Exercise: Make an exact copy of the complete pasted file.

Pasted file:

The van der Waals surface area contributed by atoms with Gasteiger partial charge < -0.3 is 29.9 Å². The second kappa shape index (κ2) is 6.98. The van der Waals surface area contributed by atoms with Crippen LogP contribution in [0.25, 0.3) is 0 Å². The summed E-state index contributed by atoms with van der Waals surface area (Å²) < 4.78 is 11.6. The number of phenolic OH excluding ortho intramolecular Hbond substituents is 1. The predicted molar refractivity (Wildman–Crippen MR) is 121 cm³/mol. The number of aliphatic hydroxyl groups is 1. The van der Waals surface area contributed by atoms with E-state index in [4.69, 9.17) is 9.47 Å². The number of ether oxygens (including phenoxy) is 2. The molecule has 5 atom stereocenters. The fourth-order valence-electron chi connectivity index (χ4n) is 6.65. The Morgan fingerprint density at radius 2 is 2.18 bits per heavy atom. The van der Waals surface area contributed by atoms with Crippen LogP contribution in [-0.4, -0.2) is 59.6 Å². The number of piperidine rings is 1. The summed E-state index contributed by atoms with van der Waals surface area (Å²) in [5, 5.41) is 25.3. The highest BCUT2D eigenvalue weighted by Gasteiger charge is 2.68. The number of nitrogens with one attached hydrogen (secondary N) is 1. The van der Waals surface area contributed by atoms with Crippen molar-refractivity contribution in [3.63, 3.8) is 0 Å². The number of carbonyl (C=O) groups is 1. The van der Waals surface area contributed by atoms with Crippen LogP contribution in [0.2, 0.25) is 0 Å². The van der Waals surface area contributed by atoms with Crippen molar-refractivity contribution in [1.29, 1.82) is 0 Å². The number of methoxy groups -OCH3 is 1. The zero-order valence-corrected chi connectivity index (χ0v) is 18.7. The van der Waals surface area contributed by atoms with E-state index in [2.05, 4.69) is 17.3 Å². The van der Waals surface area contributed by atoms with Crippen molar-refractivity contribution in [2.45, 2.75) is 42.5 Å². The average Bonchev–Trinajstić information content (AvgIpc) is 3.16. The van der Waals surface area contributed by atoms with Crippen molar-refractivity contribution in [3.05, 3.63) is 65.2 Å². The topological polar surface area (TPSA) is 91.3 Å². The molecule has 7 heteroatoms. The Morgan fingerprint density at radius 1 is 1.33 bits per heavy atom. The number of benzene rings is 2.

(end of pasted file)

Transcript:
The van der Waals surface area contributed by atoms with Gasteiger partial charge < -0.3 is 29.9 Å². The second kappa shape index (κ2) is 6.98. The van der Waals surface area contributed by atoms with Crippen LogP contribution in [0.25, 0.3) is 0 Å². The summed E-state index contributed by atoms with van der Waals surface area (Å²) < 4.78 is 11.6. The number of phenolic OH excluding ortho intramolecular Hbond substituents is 1. The predicted molar refractivity (Wildman–Crippen MR) is 121 cm³/mol. The number of aliphatic hydroxyl groups is 1. The van der Waals surface area contributed by atoms with E-state index in [4.69, 9.17) is 9.47 Å². The number of ether oxygens (including phenoxy) is 2. The molecule has 5 atom stereocenters. The fourth-order valence-electron chi connectivity index (χ4n) is 6.65. The Morgan fingerprint density at radius 2 is 2.18 bits per heavy atom. The van der Waals surface area contributed by atoms with Crippen LogP contribution in [-0.4, -0.2) is 59.6 Å². The number of piperidine rings is 1. The summed E-state index contributed by atoms with van der Waals surface area (Å²) in [5, 5.41) is 25.3. The highest BCUT2D eigenvalue weighted by Gasteiger charge is 2.68. The number of nitrogens with one attached hydrogen (secondary N) is 1. The van der Waals surface area contributed by atoms with Crippen molar-refractivity contribution in [3.63, 3.8) is 0 Å². The number of carbonyl (C=O) groups is 1. The van der Waals surface area contributed by atoms with Crippen LogP contribution in [0.2, 0.25) is 0 Å². The van der Waals surface area contributed by atoms with Crippen molar-refractivity contribution in [1.29, 1.82) is 0 Å². The number of methoxy groups -OCH3 is 1. The zero-order valence-corrected chi connectivity index (χ0v) is 18.7. The van der Waals surface area contributed by atoms with E-state index in [2.05, 4.69) is 17.3 Å². The van der Waals surface area contributed by atoms with Crippen molar-refractivity contribution in [2.45, 2.75) is 42.5 Å². The average Bonchev–Trinajstić information content (AvgIpc) is 3.16. The van der Waals surface area contributed by atoms with Crippen molar-refractivity contribution in [3.05, 3.63) is 65.2 Å². The topological polar surface area (TPSA) is 91.3 Å². The molecule has 7 heteroatoms. The Morgan fingerprint density at radius 1 is 1.33 bits per heavy atom. The number of benzene rings is 2.